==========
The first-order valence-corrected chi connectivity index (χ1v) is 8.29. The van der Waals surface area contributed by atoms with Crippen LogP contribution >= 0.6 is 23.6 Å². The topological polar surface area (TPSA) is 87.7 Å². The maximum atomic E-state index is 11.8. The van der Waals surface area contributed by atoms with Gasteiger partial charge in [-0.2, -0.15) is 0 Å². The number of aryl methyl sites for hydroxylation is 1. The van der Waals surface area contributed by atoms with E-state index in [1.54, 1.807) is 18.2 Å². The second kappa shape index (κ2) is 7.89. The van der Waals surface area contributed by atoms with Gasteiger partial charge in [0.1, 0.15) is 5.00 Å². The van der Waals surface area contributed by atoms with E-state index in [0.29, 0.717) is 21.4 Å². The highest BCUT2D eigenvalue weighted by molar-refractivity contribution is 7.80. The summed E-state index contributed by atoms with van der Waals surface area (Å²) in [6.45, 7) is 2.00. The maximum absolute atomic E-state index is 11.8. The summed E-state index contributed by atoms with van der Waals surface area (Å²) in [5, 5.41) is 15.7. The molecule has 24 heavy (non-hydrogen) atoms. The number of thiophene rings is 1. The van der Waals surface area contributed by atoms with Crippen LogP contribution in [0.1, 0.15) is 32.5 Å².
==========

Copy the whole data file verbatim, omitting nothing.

The first-order valence-corrected chi connectivity index (χ1v) is 8.29. The van der Waals surface area contributed by atoms with Crippen LogP contribution >= 0.6 is 23.6 Å². The topological polar surface area (TPSA) is 87.7 Å². The maximum atomic E-state index is 11.8. The van der Waals surface area contributed by atoms with Gasteiger partial charge in [-0.2, -0.15) is 0 Å². The number of aryl methyl sites for hydroxylation is 1. The van der Waals surface area contributed by atoms with E-state index in [1.54, 1.807) is 18.2 Å². The second kappa shape index (κ2) is 7.89. The van der Waals surface area contributed by atoms with Gasteiger partial charge in [0.1, 0.15) is 5.00 Å². The van der Waals surface area contributed by atoms with E-state index in [0.29, 0.717) is 21.4 Å². The highest BCUT2D eigenvalue weighted by molar-refractivity contribution is 7.80. The summed E-state index contributed by atoms with van der Waals surface area (Å²) in [6.45, 7) is 2.00. The maximum absolute atomic E-state index is 11.8. The summed E-state index contributed by atoms with van der Waals surface area (Å²) in [5, 5.41) is 15.7. The molecule has 24 heavy (non-hydrogen) atoms. The number of thiophene rings is 1. The van der Waals surface area contributed by atoms with Crippen LogP contribution in [0.1, 0.15) is 32.5 Å².